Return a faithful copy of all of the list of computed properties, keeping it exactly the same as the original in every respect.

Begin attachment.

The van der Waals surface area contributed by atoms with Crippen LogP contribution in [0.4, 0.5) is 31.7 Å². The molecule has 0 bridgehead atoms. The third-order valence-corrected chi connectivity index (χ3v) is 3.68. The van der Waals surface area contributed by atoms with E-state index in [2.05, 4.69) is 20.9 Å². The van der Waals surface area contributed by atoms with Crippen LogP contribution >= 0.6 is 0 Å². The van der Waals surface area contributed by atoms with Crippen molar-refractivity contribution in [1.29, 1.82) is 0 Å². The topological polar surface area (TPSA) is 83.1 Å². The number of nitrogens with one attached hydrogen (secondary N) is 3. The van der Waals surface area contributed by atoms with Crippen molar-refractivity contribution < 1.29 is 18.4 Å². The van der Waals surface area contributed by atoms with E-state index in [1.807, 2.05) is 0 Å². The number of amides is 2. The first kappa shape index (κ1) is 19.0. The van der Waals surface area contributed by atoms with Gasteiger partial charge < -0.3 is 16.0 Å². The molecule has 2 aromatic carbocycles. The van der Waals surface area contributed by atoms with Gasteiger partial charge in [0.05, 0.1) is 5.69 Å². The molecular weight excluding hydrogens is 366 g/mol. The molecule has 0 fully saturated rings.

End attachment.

The van der Waals surface area contributed by atoms with Crippen LogP contribution in [0.4, 0.5) is 31.7 Å². The molecule has 0 bridgehead atoms. The third-order valence-corrected chi connectivity index (χ3v) is 3.68. The van der Waals surface area contributed by atoms with E-state index in [2.05, 4.69) is 20.9 Å². The van der Waals surface area contributed by atoms with Crippen LogP contribution >= 0.6 is 0 Å². The van der Waals surface area contributed by atoms with Crippen molar-refractivity contribution in [1.29, 1.82) is 0 Å². The topological polar surface area (TPSA) is 83.1 Å². The number of nitrogens with one attached hydrogen (secondary N) is 3. The van der Waals surface area contributed by atoms with Crippen molar-refractivity contribution < 1.29 is 18.4 Å². The van der Waals surface area contributed by atoms with E-state index in [1.807, 2.05) is 0 Å². The number of amides is 2. The first kappa shape index (κ1) is 19.0. The van der Waals surface area contributed by atoms with Gasteiger partial charge < -0.3 is 16.0 Å². The molecule has 2 aromatic carbocycles. The van der Waals surface area contributed by atoms with Gasteiger partial charge in [0.05, 0.1) is 5.69 Å². The molecular weight excluding hydrogens is 366 g/mol. The molecule has 0 fully saturated rings.